Claiming Behavior in Workers' Compensation


  • Jeff Biddle,

  • Karen Roberts

  • Jeff Biddle is in the Department of Economics, Michigan State University, East Lansing, MI. Karen Roberts is at School of Labor and Industrial Relations, Michigan State University, East Lansing, MI. The authors would like to thank John Frank and Sandra Sinclair from the Work and Health Institute, Toronto, Ontario, for sharing their experiences with measures of overall, lower back, hand/wrist, and upper extremity health, enabling us to make an informed choice among many good measures. Thanks also to Jeff Katz for allowing us to use his and his colleagues' measure of hand/wrist health, while it was still in the developmental phase, and to Karen Clark for directing the collection of the survey data. This research is part of a larger project funded by the National Institute for Occupational Safety and Health (5R01 CCR 512124). Other participants in that project, including Ken Rosenman, Ed Welch, Joseph Gardiner, Andrew Hogan, and Mary Joe Reilly, offered helpful comments on this article at many points.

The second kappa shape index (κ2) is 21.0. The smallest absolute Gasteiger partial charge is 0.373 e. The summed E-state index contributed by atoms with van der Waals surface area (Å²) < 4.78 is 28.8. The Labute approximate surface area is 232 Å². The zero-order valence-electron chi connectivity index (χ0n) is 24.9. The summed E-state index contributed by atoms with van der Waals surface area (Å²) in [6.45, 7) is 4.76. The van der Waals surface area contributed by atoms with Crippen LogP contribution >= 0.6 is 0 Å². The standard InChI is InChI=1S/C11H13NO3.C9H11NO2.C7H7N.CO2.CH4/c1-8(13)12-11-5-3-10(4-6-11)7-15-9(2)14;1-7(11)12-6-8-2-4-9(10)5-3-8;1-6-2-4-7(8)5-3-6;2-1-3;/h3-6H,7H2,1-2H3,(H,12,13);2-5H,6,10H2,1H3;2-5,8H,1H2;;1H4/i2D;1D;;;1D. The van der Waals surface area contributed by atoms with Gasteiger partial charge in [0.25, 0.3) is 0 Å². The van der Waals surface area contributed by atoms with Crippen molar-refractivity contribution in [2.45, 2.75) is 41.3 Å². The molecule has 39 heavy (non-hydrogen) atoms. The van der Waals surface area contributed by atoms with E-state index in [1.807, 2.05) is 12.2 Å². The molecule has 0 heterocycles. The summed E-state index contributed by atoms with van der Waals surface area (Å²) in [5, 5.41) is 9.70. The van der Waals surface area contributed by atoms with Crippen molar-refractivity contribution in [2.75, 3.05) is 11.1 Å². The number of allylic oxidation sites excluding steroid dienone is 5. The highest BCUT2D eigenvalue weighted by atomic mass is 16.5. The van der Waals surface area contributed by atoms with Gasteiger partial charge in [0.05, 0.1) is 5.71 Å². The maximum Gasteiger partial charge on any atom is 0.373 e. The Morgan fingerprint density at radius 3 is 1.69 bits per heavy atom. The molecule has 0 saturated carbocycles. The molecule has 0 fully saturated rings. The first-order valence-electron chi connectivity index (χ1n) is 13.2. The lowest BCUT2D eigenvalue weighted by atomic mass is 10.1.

Using administrative data on workers' compensation claims in Michigan combined with data collected from a sample of workers identified by physicians as having work-related pain in their backs, wrists, hands, or shoulders, this article provides evidence that a substantial number of potentially eligible workers do not file workers' compensation claims. Multivariate analysis identifies the effects of various factors on the probability of filing a workers' compensation claim, conditional on having a work-related health problem. We find that the severity of the worker's condition and the worker's general health are the most important determinants of the decision to file, and that the generosity of wage loss benefits also affects the decision of an eligible worker to file. Finally, claims propensities vary considerably across workplaces, holding all other measured factors constant.